Mattis at DoD?

An article profiles James Mattis who could be the next defence secretary, “If President-elect Donald Trump picks Gen. James Mattis to be his secretary of defense, the retired Marine and combat veteran may be a moderating influence on the impulsive incoming commander in chief. But Mattis shares a hawkish view of Iran echoed by others in Trump’s national security team, raising the potential specter of a conflict with Tehran. The president-elect’s hints that he will nominate Mattis for the job have raised hopes among conservative policy experts and some lawmakers in Congress that the former commander could add strategic perspective and prudence to a Trump White House sorely in need of both. Revered as a war-fighting legend in the Marine Corps, the “warrior monk” is also well-steeped in history and strategy and carries around a copy of Marcus Aurelius’s “Meditations.” Trump, a novice in foreign affairs, has often relied on his instincts and his shoot-from-the-hip style throughout his career in real estate and, more recently, as a presidential candidate. And given Trump’s isolationist campaign trail rhetoric and trashing of U.S. alliances, some former defense officials and lawmakers believe Mattis could steer the president-elect and his national security team away from hasty action or a radical break with America’s traditional foreign policy”.

The piece adds “Nominating Mattis, who only retired from active military service three years ago, also will test a long-established principle of civilian control of the armed forces. Trump has already appointed a retired three-star Army lieutenant general — Mike Flynn — as his national security advisor. At least two other retired generals have met with Trump as possible candidates for secretary of state or other top positions: Marine Corps Gen. John Kelly and Army Gen. David Petraeus. Only Mattis would require a congressional exemption to serve as a civilian secretary of defense. It’s unclear if Mattis’s forceful personality will ultimately gain Trump’s ear and shape his decisions. Yet his moderating influence is already on display: Trump told the New York Times last week that after a conversation with Mattis, the president-elect re-examined his views on waterboarding and torturing terrorist suspects, a stump speech staple. Trump said he was “surprised” Mattis didn’t think such tactics were useful and that the president-elect came away “impressed by that answer.” Mattis is famous for his blunt, salty language when speaking to troops preparing for battle. But the retired four-star general has often displayed a nuanced understanding of geopolitics that contrasts with Trump’s black-and-white view of the world, say officials and officers who have worked with Mattis. His nomination would also serve to reassure prospective Republican appointees to the Pentagon, many of whom are ambivalent about signing up to work for the Trump administration, given the president-elect’s off-the-cuff remarks and nativist “America First” rhetoric during the campaign”.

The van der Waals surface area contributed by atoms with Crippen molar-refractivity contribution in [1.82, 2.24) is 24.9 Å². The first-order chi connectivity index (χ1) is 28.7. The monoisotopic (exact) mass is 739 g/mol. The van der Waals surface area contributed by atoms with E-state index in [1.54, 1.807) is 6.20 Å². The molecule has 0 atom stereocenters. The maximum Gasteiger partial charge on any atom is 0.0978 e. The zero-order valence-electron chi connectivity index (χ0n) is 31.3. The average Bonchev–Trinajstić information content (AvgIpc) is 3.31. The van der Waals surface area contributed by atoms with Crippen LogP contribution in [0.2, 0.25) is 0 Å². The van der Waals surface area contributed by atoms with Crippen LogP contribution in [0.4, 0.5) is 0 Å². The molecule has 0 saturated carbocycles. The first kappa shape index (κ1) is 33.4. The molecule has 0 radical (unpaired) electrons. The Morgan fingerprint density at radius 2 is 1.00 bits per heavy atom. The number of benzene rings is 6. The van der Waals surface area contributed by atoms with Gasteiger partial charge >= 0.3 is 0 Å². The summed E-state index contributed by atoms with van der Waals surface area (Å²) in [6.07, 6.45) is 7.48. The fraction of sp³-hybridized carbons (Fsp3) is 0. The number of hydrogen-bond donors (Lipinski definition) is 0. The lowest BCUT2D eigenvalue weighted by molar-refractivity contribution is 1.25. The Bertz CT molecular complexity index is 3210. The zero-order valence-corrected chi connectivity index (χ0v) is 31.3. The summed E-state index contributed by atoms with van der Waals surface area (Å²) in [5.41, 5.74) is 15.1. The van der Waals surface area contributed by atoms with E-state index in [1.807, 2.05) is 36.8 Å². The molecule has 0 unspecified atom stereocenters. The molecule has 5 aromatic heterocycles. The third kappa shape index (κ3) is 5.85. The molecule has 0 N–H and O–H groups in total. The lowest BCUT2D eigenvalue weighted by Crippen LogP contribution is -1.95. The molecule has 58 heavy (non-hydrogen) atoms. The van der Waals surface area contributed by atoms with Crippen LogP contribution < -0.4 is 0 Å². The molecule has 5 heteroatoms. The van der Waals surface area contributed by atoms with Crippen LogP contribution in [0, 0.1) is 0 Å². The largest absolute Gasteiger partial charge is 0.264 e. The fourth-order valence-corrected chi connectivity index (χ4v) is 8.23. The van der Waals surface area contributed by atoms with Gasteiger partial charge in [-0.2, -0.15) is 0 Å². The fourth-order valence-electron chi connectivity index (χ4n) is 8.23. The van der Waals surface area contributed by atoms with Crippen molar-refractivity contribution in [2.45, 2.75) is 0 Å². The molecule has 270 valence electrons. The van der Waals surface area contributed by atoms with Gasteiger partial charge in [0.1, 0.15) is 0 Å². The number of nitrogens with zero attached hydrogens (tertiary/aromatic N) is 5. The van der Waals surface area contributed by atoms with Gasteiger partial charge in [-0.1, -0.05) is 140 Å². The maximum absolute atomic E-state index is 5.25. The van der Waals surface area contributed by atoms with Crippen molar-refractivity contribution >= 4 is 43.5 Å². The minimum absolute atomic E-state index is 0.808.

The article adds “When it comes to the threat posed by Iran, however, Mattis seems closer to other Trump advisors and most Republican lawmakers. In a speech last April, Mattis ranked Iran as “the single most enduring threat to stability and peace in the Middle East” and cited Tehran’s hostile rhetoric toward Israel and Persian Gulf states. Mattis sharply criticised President Barack Obama over the nuclear deal negotiated with Tehran last year. His view of the danger posed by Iran, coupled with the hawkish outlook shared by Flynn and Trump’s nominee for CIA director, Rep. Mike Pompeo (R-Kan.), could pave the way for heightened U.S. tensions with Tehran. Mattis led U.S. Central Command from 2010 to 2013, overseeing U.S. forces across the Middle East. He later said his first three questions every day during those years were “Iran, Iran, and Iran.” A former Centcom official told FP that Mattis spent much of his time there focused on Iran and the potential threats it poses”.